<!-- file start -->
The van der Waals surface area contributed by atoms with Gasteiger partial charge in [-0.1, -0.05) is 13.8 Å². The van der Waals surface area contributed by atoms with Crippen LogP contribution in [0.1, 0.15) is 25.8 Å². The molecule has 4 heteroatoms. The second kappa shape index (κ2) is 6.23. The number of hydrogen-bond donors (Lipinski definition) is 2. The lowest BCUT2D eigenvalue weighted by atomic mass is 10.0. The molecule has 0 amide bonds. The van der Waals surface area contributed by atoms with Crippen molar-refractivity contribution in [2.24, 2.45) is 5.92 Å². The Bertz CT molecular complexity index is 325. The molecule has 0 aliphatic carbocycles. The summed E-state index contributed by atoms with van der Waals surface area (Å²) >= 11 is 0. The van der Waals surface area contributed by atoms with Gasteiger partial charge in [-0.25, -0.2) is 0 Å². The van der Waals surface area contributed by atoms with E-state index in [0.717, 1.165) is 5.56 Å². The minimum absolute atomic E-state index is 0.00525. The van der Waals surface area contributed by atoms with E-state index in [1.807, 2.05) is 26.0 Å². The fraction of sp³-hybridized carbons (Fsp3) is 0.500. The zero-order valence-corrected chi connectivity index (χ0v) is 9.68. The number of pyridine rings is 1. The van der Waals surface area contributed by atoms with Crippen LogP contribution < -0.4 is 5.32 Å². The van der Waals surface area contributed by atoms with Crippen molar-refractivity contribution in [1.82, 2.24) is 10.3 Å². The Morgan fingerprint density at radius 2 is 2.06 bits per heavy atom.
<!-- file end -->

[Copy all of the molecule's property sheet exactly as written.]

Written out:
The van der Waals surface area contributed by atoms with Gasteiger partial charge in [-0.1, -0.05) is 13.8 Å². The van der Waals surface area contributed by atoms with Crippen LogP contribution in [0.1, 0.15) is 25.8 Å². The molecule has 4 heteroatoms. The second kappa shape index (κ2) is 6.23. The number of hydrogen-bond donors (Lipinski definition) is 2. The lowest BCUT2D eigenvalue weighted by atomic mass is 10.0. The molecule has 0 amide bonds. The van der Waals surface area contributed by atoms with Crippen molar-refractivity contribution in [2.24, 2.45) is 5.92 Å². The Bertz CT molecular complexity index is 325. The molecule has 0 aliphatic carbocycles. The summed E-state index contributed by atoms with van der Waals surface area (Å²) >= 11 is 0. The van der Waals surface area contributed by atoms with Gasteiger partial charge in [-0.25, -0.2) is 0 Å². The van der Waals surface area contributed by atoms with E-state index in [0.717, 1.165) is 5.56 Å². The minimum absolute atomic E-state index is 0.00525. The van der Waals surface area contributed by atoms with E-state index in [1.807, 2.05) is 26.0 Å². The fraction of sp³-hybridized carbons (Fsp3) is 0.500. The zero-order valence-corrected chi connectivity index (χ0v) is 9.68. The number of pyridine rings is 1. The van der Waals surface area contributed by atoms with Crippen LogP contribution < -0.4 is 5.32 Å². The van der Waals surface area contributed by atoms with Crippen molar-refractivity contribution in [1.82, 2.24) is 10.3 Å². The Morgan fingerprint density at radius 2 is 2.06 bits per heavy atom.